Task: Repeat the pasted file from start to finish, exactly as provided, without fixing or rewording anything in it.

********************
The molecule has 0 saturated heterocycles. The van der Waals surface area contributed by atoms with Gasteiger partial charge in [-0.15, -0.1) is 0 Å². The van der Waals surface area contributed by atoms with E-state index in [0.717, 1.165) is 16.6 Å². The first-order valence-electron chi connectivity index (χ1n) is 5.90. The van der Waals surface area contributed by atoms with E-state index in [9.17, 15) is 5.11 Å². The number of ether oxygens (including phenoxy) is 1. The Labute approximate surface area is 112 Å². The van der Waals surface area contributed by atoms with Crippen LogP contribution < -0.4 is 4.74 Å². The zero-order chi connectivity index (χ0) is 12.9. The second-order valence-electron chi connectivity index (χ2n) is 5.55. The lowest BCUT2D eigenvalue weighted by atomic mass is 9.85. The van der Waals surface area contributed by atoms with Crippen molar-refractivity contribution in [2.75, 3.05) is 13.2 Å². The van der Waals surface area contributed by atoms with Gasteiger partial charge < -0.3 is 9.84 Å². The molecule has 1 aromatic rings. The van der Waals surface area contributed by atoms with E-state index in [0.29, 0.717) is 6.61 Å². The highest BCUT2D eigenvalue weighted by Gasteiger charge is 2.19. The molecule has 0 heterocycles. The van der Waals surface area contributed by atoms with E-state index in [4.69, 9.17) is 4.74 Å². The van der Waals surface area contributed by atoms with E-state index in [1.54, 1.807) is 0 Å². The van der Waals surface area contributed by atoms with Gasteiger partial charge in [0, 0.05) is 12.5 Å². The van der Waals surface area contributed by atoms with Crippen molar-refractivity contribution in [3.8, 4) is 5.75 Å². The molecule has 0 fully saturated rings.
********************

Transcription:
The molecule has 0 saturated heterocycles. The van der Waals surface area contributed by atoms with Gasteiger partial charge in [-0.15, -0.1) is 0 Å². The van der Waals surface area contributed by atoms with E-state index in [0.717, 1.165) is 16.6 Å². The first-order valence-electron chi connectivity index (χ1n) is 5.90. The van der Waals surface area contributed by atoms with E-state index in [9.17, 15) is 5.11 Å². The number of ether oxygens (including phenoxy) is 1. The Labute approximate surface area is 112 Å². The van der Waals surface area contributed by atoms with Crippen LogP contribution < -0.4 is 4.74 Å². The zero-order chi connectivity index (χ0) is 12.9. The second-order valence-electron chi connectivity index (χ2n) is 5.55. The lowest BCUT2D eigenvalue weighted by atomic mass is 9.85. The van der Waals surface area contributed by atoms with Crippen molar-refractivity contribution in [2.75, 3.05) is 13.2 Å². The van der Waals surface area contributed by atoms with Gasteiger partial charge < -0.3 is 9.84 Å². The molecule has 1 aromatic rings. The van der Waals surface area contributed by atoms with E-state index in [0.29, 0.717) is 6.61 Å². The highest BCUT2D eigenvalue weighted by Gasteiger charge is 2.19. The molecule has 0 heterocycles. The van der Waals surface area contributed by atoms with E-state index in [4.69, 9.17) is 4.74 Å². The van der Waals surface area contributed by atoms with E-state index in [1.54, 1.807) is 0 Å². The van der Waals surface area contributed by atoms with Gasteiger partial charge in [0, 0.05) is 12.5 Å². The van der Waals surface area contributed by atoms with Crippen molar-refractivity contribution in [3.8, 4) is 5.75 Å². The molecule has 0 fully saturated rings.